In 2010, Wisconsin passed some of the earliest and most comprehensive phosphorus regulations in the nation. Environmental Protection Agency (EPA) holds up Wisconsin as a model for
Region 5 states (the upper Midwest).
Wisconsin is one of just four states that has adopted total phosphorus and total nitrogen criteria for two or more waterbody types.1
In February, a statewide conference brings together academics, water and agricultural professionals, agency representatives, farmers and producers, lawyers, and lawmakers to evaluate the impact of Wisconsin’s phosphorus rules on water quality.
About Wisconsin’s Phosphorus Rules
Wisconsin’s rules are notable because they address both point and nonpoint source pollution with management mechanisms designed to incentivize water quality improvement.
Wisconsin’s phosphorus rules are contained in four main sections of Wisconsin law: Wis. Admin. Code chapters:
NR 102 (Phosphorus);
NR 217 (Effluent standards and limitations for phosphorus);
NR 151 (Posphorus index performance standard); and
Wis. Stat. section 283 (Trading of water pollution standards).
Section NR 102 establishes specific numeric criteria for total phosphorus in surface waters. The goal of this section is to protect freshwater resources for lawfully designated uses. Numeric criteria for total phosphorus concentrations vary depending on the type of waterbody. In Wisconsin, waterbody types are categorized by: (1) rivers, streams, and impounded flowing waters; (2) lakes and reservoirs; and (3) the Great Lakes.
Section NR 217 sets effluent standards and phosphorus limitations on discharges to surface waters. This section is applicable to point sources that must obtain
WPDES permits prior to discharging wastewater. Water quality based effluent limitations for phosphorus are established at the point of discharge and are calculated based on applicable numeric criteria for total phosphorus set in NR 102.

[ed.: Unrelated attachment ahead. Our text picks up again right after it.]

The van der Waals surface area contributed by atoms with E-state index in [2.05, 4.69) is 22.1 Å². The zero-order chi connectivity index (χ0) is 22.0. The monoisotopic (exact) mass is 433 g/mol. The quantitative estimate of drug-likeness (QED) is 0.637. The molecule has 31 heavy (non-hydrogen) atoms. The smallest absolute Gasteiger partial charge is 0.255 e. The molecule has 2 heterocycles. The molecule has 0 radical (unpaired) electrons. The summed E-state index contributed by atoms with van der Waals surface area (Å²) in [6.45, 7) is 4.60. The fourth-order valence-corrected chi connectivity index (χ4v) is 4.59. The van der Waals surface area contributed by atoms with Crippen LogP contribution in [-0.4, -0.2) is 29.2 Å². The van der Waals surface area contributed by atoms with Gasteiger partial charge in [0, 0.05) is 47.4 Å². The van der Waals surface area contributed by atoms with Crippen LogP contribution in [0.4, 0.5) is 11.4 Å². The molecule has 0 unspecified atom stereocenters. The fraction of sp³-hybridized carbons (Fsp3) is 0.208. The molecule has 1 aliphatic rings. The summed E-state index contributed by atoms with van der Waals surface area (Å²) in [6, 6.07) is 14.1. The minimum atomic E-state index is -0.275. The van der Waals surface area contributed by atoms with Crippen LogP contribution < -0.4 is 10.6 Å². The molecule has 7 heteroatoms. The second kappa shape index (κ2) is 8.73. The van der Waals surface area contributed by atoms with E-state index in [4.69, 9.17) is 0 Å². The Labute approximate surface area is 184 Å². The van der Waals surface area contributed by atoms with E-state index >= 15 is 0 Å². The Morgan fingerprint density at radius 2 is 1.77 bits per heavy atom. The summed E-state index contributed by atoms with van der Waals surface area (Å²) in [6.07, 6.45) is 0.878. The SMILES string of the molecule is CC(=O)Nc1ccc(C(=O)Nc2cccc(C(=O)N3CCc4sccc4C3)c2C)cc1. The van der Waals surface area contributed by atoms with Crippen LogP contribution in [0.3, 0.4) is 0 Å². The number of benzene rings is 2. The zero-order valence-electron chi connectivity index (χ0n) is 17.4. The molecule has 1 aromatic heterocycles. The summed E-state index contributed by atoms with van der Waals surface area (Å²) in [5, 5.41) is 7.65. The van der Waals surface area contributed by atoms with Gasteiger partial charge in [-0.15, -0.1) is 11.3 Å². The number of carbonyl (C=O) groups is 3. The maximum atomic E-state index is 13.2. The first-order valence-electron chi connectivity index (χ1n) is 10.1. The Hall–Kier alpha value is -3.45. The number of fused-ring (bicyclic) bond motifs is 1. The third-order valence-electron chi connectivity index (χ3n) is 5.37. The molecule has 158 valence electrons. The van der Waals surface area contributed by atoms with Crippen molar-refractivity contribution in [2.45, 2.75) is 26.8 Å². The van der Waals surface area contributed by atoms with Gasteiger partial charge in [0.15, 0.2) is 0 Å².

Section NR 217 and
Wis. Stat. section 283 establishes two market mechanisms to encourage reductions in phosphorus runoff to waterways: (1) adaptive management and (2) water quality trading. Both options allow point source producers to come into compliance with phosphorus limitations and criteria by partnering with other point and nonpoint sources to reduce total phosphorus in a watershed.
Section NR 217 establishes the legal requirements for the
adaptive management compliance option for point source facilities. Point source producers of phosphorus may come into compliance with NR 217’s phosphorus limits by financing phosphorus reduction projects for other point or nonpoint sources within the same watershed. The purpose of adaptive management is to meet applicable numeric phosphorus criteria to improve water quality.
Wis. Stat. section 283 authorizes the
water quality trading compliance option available to WPDES permit holders. Point source producers of phosphorus may come into compliance with effluent limits by purchasing phosphorus reduction credits from another compliant party within the same watershed, thus offsetting their point source discharges. The purpose of water quality trading is to ensure compliance with permit discharge limits to reduce the overall phosphorus concentration.
In addition to the two market mechanisms above, the EPA approved a statewide
multi-discharger variance that extends the timeline for point source facilities to comply with low-level phosphorus limits. Multiple point sources may be covered under the multi-discharger variance if they commit to taking steps to reduce phosphorus within their watershed.
Section NR 151 creates phosphorus index performance standards applicable to nonpoint source crop and livestock producers. Performance standards are set using the
Wisconsin Phosphorus Index (P Index), a planning and assessment tool designed to estimate and manage phosphorus runoff to surface waters on a field-by-field basis.
The P Index is maintained by UW-Madison's College of Agricultural and Life Sciences. P Index values estimate phosphorus runoff and are calculated using a variety of factors, including soil conditions, crop type, tillage practices, manure and fertilizer applications, and long-term weather patterns. The higher the P Index value is for a given field, the greater the likelihood that the field is contributing to phosphorus pollution in each surface waterbody.
Section NR 119 went into effect in October 2022. This section allows any person to submit a request for WDNR review to adopt a site-specific criteria for a waterbody that is more or less stringent than statewide criteria. Site-specific evaluation of a waterbody's designated use depends on an ecosystem’s response indicators to phosphorus and the waterbody’s overall biotic integrity.
Register Now for the Phosphorus Conference on Feb. 7, 2023
The objective for